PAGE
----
Serve Your Kids Some Humble Pie and Teach Them to Be Thankful

Let’s face it, for most of us reading this blog, we’ve got it good.  Even when we think we might not, the overwhelming majority of the world faces far greater hardships than we could ever imagine.   On a regular basis we are bombarded with the hope and desire to own more, consume more and have more.  The ‘American Dream’ can often be one that drives us to always want more and in turn, never really be satisfied with what we do have and what is really important in our lives like family, freedom, our health and well-being.

The Humble Pie

  • At least 80% of humanity lives on less than $10 a day
  • According to UNICEF, 22,000 children die each day due to poverty
  • Some 1.1 billion people in developing countries have inadequate access to water, and 2.6 billion lack basic sanitation
  • Millions of women spend several hours a day just collecting water
  • Each year children around the world loose 443 million school days from water-related illness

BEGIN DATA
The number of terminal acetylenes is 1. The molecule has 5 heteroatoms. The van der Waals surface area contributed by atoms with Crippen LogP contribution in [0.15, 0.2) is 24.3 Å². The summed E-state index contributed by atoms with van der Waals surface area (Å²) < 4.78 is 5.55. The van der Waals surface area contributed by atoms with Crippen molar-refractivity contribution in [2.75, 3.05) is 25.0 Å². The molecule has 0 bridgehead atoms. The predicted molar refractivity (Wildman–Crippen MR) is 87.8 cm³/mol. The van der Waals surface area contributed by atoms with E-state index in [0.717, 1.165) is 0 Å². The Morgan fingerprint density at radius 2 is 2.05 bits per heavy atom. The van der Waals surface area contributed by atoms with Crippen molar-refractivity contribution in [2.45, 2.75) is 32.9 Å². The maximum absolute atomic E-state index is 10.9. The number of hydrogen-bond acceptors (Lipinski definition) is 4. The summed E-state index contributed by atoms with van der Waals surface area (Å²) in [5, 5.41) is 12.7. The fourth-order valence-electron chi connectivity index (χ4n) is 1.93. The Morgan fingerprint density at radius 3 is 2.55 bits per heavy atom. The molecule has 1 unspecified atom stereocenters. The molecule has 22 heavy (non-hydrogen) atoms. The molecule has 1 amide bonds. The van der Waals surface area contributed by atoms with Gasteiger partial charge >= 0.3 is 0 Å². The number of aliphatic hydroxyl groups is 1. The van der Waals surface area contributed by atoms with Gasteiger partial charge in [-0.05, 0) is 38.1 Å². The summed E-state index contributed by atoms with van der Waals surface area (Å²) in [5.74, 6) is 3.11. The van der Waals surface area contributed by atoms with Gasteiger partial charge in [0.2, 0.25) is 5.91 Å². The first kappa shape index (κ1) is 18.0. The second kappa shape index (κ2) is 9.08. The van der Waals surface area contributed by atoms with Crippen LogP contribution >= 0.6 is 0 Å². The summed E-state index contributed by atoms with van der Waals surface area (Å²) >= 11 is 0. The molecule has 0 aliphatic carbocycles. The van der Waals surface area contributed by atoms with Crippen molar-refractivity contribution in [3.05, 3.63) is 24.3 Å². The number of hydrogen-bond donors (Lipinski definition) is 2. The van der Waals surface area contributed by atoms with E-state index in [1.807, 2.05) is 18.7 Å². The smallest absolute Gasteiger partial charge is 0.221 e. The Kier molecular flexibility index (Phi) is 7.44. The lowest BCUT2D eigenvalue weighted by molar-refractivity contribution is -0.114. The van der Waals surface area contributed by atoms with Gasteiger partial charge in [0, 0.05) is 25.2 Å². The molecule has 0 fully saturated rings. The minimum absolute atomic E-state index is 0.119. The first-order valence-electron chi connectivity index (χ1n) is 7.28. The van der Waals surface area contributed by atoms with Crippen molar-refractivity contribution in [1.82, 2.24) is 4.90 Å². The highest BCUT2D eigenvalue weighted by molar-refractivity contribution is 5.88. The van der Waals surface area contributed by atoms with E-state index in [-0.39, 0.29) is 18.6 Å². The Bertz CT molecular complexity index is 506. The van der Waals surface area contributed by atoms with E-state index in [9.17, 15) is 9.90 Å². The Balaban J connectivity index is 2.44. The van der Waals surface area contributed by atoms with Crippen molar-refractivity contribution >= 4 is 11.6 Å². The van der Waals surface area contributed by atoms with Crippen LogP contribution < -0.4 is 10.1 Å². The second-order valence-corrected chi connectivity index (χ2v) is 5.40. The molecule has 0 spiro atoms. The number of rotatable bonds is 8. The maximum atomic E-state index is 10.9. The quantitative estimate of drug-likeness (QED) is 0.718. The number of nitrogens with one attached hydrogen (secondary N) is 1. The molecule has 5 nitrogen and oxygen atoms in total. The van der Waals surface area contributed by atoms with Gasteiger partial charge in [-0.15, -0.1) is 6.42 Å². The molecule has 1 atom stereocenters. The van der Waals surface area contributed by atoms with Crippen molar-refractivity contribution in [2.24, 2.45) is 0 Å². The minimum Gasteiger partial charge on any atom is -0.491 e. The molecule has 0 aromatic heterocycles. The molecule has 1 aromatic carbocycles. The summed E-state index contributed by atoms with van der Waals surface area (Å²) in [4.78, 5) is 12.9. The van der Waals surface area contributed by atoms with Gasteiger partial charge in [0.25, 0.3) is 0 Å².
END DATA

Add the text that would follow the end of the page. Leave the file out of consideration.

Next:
• For the 1.9 billion children from the developing world, there are 640 million without adequate shelter

Teaching our kids to have a greater perspective on our global community and a higher sense of humility provides them with the opportunity to be happier and more conscious adults.  Perspective is good.  In fact, it encourages empathy in our kids and that empathy leads our children to a greater understanding of others and the world around them.  But this perspective has to be illuminated  by us as parents.
So this holiday season as we serve up the turkey and enjoy the warm company of friends and family, let’s take the chance to really be thankful for what we have and recognize that the majority of the world will not partake as we do.  Let us commit to teaching our kids that having the privilege of being wealthy, healthy and safe should also provide us with the responsibility to assist others who are not.  We must utilize opportunities to enlighten our kids.  The most powerful way I know is to volunteer alongside my kids.  Take them to bring food to the poor or help out at the local food bank.  Opportunities such as these allow your kids to gain perspective, humility and do so by actively being a part of a solution.


*Statistics derived from Global Issues “Poverty Facts and Stats”.

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